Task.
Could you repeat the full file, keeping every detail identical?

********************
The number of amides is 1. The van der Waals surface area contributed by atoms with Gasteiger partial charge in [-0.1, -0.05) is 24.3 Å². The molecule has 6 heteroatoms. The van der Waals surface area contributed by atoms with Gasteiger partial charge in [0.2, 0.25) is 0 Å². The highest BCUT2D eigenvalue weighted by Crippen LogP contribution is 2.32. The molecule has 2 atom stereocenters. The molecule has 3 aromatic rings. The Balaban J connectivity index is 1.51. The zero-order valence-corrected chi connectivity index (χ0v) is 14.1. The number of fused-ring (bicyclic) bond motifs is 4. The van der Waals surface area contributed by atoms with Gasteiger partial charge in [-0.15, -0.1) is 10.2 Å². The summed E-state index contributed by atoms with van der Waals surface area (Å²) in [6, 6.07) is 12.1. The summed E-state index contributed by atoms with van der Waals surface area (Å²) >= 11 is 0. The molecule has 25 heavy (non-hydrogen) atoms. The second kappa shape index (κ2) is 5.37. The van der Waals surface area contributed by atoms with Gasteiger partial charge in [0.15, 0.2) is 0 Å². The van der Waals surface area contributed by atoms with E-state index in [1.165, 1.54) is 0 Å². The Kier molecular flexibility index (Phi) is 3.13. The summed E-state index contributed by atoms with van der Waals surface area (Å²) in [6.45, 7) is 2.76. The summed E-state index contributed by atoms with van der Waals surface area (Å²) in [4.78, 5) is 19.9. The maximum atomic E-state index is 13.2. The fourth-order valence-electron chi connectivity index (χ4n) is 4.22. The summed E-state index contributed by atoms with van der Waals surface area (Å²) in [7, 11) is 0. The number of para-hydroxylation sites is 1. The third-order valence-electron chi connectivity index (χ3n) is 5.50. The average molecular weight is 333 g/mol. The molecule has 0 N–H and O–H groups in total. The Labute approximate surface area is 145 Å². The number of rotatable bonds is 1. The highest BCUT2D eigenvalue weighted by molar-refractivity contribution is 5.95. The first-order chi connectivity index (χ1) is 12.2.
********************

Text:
The number of amides is 1. The van der Waals surface area contributed by atoms with Gasteiger partial charge in [-0.1, -0.05) is 24.3 Å². The molecule has 6 heteroatoms. The van der Waals surface area contributed by atoms with Gasteiger partial charge in [0.2, 0.25) is 0 Å². The highest BCUT2D eigenvalue weighted by Crippen LogP contribution is 2.32. The molecule has 2 atom stereocenters. The molecule has 3 aromatic rings. The Balaban J connectivity index is 1.51. The zero-order valence-corrected chi connectivity index (χ0v) is 14.1. The number of fused-ring (bicyclic) bond motifs is 4. The van der Waals surface area contributed by atoms with Gasteiger partial charge in [-0.15, -0.1) is 10.2 Å². The summed E-state index contributed by atoms with van der Waals surface area (Å²) in [6, 6.07) is 12.1. The summed E-state index contributed by atoms with van der Waals surface area (Å²) >= 11 is 0. The molecule has 25 heavy (non-hydrogen) atoms. The second kappa shape index (κ2) is 5.37. The van der Waals surface area contributed by atoms with Gasteiger partial charge in [0.15, 0.2) is 0 Å². The van der Waals surface area contributed by atoms with E-state index in [1.165, 1.54) is 0 Å². The Kier molecular flexibility index (Phi) is 3.13. The summed E-state index contributed by atoms with van der Waals surface area (Å²) in [6.45, 7) is 2.76. The summed E-state index contributed by atoms with van der Waals surface area (Å²) in [4.78, 5) is 19.9. The maximum atomic E-state index is 13.2. The fourth-order valence-electron chi connectivity index (χ4n) is 4.22. The summed E-state index contributed by atoms with van der Waals surface area (Å²) in [7, 11) is 0. The number of para-hydroxylation sites is 1. The third-order valence-electron chi connectivity index (χ3n) is 5.50. The average molecular weight is 333 g/mol. The molecule has 0 N–H and O–H groups in total. The Labute approximate surface area is 145 Å². The number of rotatable bonds is 1. The highest BCUT2D eigenvalue weighted by molar-refractivity contribution is 5.95. The first-order chi connectivity index (χ1) is 12.2.